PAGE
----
In San Bernardino County Board of Supervisors v. Monell (2023) 91 Cal.App.5th 1248, the Court of Appeal upheld a voter initiative setting an unprecedented one-term limit and significant salary reduction for the San Bernardino County Board of Supervisors. While courts have generally upheld term limits, this case tests the outer bounds of such laws.
In Michael G. v. Superior Court, the California Supreme Court (Kruger, J.) considered whether a juvenile court must automatically order the county to provide services beyond 18 months if it finds that the agency failed to provide reasonable services (here, between the 12- to 18-month extension period). The Court held that the parent is not entitled to an automatic extension of services.
Voter initiatives permit voters to adopt a change in the law at the ballot box. In a recent decision in City of Oxnard v. Starr (2d Civ. No. B314601), the Court of Appeal set forth some limits on the initiative power.
Municipalities in California that rely on the practice of chalking tires to enforce parking restrictions can take solace in a recent Ninth Circuit decision that affirms the constitutionality of the practice and parts ways with Sixth Circuit precedent that had previously raised constitutional questions about
At its November meeting, the Fair Political Practices Commission (“FPPC”) voted not to apply SB 1439 to campaign contributions received in 2022, prior to SB 1439’s effective date. Recently enacted by the Legislature, SB 1439 sets new limits on campaign contributions solicited or received by local elected officials.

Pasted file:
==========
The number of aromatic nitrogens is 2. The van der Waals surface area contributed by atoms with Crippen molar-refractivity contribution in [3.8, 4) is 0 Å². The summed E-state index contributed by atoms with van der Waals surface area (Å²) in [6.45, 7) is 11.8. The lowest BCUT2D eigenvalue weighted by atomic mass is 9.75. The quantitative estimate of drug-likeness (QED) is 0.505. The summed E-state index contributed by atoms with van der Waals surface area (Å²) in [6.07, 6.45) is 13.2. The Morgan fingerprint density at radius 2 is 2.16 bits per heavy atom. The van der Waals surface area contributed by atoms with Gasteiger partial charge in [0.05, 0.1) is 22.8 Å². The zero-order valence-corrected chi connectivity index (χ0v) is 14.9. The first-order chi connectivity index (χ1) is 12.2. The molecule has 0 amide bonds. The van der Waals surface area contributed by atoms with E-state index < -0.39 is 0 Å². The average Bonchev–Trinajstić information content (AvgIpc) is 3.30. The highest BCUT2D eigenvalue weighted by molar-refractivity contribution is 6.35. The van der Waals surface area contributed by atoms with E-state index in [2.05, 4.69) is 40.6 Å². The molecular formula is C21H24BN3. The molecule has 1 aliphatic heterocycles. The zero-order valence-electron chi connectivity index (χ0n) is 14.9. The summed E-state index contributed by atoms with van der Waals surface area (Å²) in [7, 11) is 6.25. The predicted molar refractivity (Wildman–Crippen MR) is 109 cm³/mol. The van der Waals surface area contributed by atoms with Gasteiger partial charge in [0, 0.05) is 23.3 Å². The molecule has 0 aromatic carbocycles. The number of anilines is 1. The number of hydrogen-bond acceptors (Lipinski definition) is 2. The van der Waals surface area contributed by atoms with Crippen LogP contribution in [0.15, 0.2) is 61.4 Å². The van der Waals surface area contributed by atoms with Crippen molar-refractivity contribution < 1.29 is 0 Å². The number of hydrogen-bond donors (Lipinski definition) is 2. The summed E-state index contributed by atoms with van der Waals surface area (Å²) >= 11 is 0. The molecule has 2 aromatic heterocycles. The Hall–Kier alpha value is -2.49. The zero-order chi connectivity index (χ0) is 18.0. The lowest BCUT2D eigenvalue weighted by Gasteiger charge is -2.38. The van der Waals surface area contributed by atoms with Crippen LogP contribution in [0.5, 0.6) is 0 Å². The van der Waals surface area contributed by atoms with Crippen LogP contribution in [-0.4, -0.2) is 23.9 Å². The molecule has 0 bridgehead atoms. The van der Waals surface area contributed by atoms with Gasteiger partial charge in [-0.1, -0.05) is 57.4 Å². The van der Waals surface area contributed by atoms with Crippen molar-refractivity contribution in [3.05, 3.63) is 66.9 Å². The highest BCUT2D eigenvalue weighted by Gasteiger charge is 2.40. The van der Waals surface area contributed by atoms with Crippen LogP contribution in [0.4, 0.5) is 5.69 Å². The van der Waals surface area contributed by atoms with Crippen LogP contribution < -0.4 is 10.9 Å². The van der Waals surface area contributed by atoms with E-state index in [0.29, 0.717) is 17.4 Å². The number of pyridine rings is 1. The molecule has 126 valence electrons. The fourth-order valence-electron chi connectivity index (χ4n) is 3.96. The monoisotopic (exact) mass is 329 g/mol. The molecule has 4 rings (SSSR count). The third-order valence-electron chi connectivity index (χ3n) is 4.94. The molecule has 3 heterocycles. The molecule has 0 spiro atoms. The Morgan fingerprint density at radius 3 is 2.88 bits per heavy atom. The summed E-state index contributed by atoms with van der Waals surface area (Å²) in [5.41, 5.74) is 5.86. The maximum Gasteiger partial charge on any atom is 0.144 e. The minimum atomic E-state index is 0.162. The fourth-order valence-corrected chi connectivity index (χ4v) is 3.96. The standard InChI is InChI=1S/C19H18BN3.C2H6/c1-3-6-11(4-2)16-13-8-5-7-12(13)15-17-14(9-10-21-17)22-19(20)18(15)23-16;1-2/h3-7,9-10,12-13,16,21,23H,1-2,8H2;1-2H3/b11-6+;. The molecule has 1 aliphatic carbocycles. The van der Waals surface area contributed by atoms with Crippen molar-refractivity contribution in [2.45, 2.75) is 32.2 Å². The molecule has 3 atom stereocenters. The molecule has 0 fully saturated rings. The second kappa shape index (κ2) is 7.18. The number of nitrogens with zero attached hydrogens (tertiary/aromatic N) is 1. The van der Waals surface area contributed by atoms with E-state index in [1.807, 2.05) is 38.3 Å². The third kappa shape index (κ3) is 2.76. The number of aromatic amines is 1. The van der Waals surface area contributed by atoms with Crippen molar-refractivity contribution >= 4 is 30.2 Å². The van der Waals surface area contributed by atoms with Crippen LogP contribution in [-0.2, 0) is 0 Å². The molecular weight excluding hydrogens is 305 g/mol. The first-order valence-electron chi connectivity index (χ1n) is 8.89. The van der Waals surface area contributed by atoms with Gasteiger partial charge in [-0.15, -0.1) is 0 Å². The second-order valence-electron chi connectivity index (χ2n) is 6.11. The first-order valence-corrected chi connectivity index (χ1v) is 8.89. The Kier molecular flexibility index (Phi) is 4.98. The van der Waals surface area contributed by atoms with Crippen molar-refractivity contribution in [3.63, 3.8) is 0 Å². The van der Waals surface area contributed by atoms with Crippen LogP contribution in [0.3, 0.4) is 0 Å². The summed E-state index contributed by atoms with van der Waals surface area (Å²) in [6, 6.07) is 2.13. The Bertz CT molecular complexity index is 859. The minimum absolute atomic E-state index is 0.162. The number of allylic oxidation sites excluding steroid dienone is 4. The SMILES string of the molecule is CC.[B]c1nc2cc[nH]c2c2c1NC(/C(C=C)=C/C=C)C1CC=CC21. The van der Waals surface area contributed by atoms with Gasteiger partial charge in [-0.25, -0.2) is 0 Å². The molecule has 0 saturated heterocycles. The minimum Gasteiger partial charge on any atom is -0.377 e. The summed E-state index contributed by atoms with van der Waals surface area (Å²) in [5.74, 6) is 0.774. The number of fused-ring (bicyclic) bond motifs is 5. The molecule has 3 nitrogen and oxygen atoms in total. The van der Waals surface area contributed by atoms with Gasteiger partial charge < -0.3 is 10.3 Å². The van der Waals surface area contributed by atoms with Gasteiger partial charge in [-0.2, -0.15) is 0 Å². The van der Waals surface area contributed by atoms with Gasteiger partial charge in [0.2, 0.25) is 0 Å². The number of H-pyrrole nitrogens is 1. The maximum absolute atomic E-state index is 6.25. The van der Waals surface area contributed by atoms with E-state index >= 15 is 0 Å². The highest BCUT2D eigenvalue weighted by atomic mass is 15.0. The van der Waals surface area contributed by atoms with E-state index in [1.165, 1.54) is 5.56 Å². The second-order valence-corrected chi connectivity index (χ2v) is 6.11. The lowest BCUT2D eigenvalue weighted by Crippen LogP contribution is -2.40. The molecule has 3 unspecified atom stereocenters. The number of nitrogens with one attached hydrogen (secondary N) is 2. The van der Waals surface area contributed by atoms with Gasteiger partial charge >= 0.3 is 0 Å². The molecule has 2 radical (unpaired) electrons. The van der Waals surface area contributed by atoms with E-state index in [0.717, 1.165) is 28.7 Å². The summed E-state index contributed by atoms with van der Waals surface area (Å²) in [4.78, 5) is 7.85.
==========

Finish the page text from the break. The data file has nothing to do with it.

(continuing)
On October 24, 2022, the Ninth Circuit held that time spent by a specific group of call center workers booting up their computers was compensable under the Fair Labor Standards Act (FLSA) as “integral and indispensable” to their principal job duties. The Court’s decision in Cariene Cadena, et al. v. Customer Connexx, LLC, et al., 51 F.4th 831 (9th Cir. 2022) (“Cadena”) , reversed a district court ruling granting summary judgment to the employer-defendant.
The increasingly polarized political environment has taken a toll on election workers and other public servants. The California Legislature has noticed, recognizing in its most recent election legislation that 15 percent of the state’s election officials have retired since the 2020 election. In an ongoing effort to address this issue, Governor Newsom signed SB 1131 into law on September 26, 2022, establishing new protections for public officials from harassment, threats, and acts of violence. As an urgency statute, SB 1311 went into effect that same day.
On January 27, 2022, the Supreme Court of California held that the employee-friendly California Labor Code Section 1102.6 standard applies to whistleblower retaliation claims under Labor Code section 1102.5. (Lawson v. PPG Architectural Finishes, Inc. (Cal. 2022) 12 Cal.5th 703, 718.)